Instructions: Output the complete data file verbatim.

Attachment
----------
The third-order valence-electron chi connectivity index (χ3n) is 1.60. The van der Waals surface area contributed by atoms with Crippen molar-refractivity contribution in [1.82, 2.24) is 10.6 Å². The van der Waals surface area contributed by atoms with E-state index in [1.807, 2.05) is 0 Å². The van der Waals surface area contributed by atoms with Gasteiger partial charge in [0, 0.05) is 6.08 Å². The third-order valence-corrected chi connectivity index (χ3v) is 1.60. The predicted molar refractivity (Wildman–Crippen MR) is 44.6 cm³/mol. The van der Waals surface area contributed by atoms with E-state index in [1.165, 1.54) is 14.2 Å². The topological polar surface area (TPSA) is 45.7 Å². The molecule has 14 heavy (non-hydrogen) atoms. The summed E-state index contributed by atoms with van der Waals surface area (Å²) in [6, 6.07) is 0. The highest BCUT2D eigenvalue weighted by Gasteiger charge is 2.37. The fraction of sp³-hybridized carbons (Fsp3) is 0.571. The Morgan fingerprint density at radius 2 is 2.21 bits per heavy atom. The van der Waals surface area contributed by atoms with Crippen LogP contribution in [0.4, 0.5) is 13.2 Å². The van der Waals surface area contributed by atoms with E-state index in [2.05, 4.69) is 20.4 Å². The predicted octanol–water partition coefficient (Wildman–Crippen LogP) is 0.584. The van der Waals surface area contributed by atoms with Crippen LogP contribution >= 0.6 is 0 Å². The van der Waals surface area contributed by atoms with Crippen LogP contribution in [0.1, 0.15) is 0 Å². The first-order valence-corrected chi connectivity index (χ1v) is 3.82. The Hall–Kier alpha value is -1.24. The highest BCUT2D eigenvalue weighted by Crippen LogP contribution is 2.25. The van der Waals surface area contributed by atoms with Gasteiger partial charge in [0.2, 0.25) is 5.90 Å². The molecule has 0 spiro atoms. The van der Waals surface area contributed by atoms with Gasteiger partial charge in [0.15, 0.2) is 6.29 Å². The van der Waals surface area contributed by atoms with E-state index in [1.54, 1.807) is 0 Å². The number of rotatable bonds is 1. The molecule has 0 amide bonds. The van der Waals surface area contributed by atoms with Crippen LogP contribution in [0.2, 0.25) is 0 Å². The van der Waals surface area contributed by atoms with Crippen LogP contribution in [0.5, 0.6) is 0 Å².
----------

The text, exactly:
The third-order valence-electron chi connectivity index (χ3n) is 1.60. The van der Waals surface area contributed by atoms with Crippen molar-refractivity contribution in [1.82, 2.24) is 10.6 Å². The van der Waals surface area contributed by atoms with E-state index in [1.807, 2.05) is 0 Å². The van der Waals surface area contributed by atoms with Gasteiger partial charge in [0, 0.05) is 6.08 Å². The third-order valence-corrected chi connectivity index (χ3v) is 1.60. The predicted molar refractivity (Wildman–Crippen MR) is 44.6 cm³/mol. The van der Waals surface area contributed by atoms with E-state index in [1.165, 1.54) is 14.2 Å². The topological polar surface area (TPSA) is 45.7 Å². The molecule has 14 heavy (non-hydrogen) atoms. The summed E-state index contributed by atoms with van der Waals surface area (Å²) in [6, 6.07) is 0. The highest BCUT2D eigenvalue weighted by Gasteiger charge is 2.37. The fraction of sp³-hybridized carbons (Fsp3) is 0.571. The Morgan fingerprint density at radius 2 is 2.21 bits per heavy atom. The van der Waals surface area contributed by atoms with Crippen LogP contribution in [0.4, 0.5) is 13.2 Å². The van der Waals surface area contributed by atoms with E-state index in [2.05, 4.69) is 20.4 Å². The predicted octanol–water partition coefficient (Wildman–Crippen LogP) is 0.584. The van der Waals surface area contributed by atoms with Crippen LogP contribution >= 0.6 is 0 Å². The van der Waals surface area contributed by atoms with Crippen LogP contribution in [0.1, 0.15) is 0 Å². The first-order valence-corrected chi connectivity index (χ1v) is 3.82. The Hall–Kier alpha value is -1.24. The highest BCUT2D eigenvalue weighted by Crippen LogP contribution is 2.25. The van der Waals surface area contributed by atoms with Gasteiger partial charge in [0.2, 0.25) is 5.90 Å². The molecule has 0 spiro atoms. The van der Waals surface area contributed by atoms with Gasteiger partial charge in [0.15, 0.2) is 6.29 Å². The van der Waals surface area contributed by atoms with E-state index in [1.54, 1.807) is 0 Å². The number of rotatable bonds is 1. The molecule has 0 amide bonds. The van der Waals surface area contributed by atoms with Crippen LogP contribution in [0.2, 0.25) is 0 Å². The van der Waals surface area contributed by atoms with Crippen LogP contribution in [0.5, 0.6) is 0 Å².